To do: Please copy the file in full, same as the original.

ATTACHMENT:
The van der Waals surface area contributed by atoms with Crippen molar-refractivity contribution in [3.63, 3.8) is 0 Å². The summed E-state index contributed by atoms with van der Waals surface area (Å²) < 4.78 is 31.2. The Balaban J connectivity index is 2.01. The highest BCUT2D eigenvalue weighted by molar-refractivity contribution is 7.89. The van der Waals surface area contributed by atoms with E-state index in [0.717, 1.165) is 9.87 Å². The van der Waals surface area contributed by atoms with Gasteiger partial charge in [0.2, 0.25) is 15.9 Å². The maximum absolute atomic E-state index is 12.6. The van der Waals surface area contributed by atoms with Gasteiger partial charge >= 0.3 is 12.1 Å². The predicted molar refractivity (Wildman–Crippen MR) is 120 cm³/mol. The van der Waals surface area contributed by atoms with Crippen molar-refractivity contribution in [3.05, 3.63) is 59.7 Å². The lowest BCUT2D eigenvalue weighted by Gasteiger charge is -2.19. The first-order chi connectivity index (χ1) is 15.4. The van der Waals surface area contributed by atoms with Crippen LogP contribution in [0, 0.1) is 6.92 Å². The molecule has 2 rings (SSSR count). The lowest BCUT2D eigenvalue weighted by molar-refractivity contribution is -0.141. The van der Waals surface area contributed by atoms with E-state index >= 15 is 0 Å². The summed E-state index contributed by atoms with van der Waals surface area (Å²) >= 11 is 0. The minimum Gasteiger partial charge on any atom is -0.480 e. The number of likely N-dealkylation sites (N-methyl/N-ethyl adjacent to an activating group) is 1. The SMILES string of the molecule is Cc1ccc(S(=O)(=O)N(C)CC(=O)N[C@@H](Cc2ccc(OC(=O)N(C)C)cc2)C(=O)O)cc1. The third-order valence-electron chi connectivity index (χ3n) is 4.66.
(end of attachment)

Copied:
The van der Waals surface area contributed by atoms with Crippen molar-refractivity contribution in [3.63, 3.8) is 0 Å². The summed E-state index contributed by atoms with van der Waals surface area (Å²) < 4.78 is 31.2. The Balaban J connectivity index is 2.01. The highest BCUT2D eigenvalue weighted by molar-refractivity contribution is 7.89. The van der Waals surface area contributed by atoms with E-state index in [0.717, 1.165) is 9.87 Å². The van der Waals surface area contributed by atoms with Gasteiger partial charge in [0.2, 0.25) is 15.9 Å². The maximum absolute atomic E-state index is 12.6. The van der Waals surface area contributed by atoms with Gasteiger partial charge >= 0.3 is 12.1 Å². The predicted molar refractivity (Wildman–Crippen MR) is 120 cm³/mol. The van der Waals surface area contributed by atoms with Crippen molar-refractivity contribution in [3.05, 3.63) is 59.7 Å². The lowest BCUT2D eigenvalue weighted by Gasteiger charge is -2.19. The first-order chi connectivity index (χ1) is 15.4. The van der Waals surface area contributed by atoms with Crippen LogP contribution in [0, 0.1) is 6.92 Å². The molecule has 2 rings (SSSR count). The lowest BCUT2D eigenvalue weighted by molar-refractivity contribution is -0.141. The van der Waals surface area contributed by atoms with E-state index >= 15 is 0 Å². The summed E-state index contributed by atoms with van der Waals surface area (Å²) >= 11 is 0. The minimum Gasteiger partial charge on any atom is -0.480 e. The number of likely N-dealkylation sites (N-methyl/N-ethyl adjacent to an activating group) is 1. The SMILES string of the molecule is Cc1ccc(S(=O)(=O)N(C)CC(=O)N[C@@H](Cc2ccc(OC(=O)N(C)C)cc2)C(=O)O)cc1. The third-order valence-electron chi connectivity index (χ3n) is 4.66.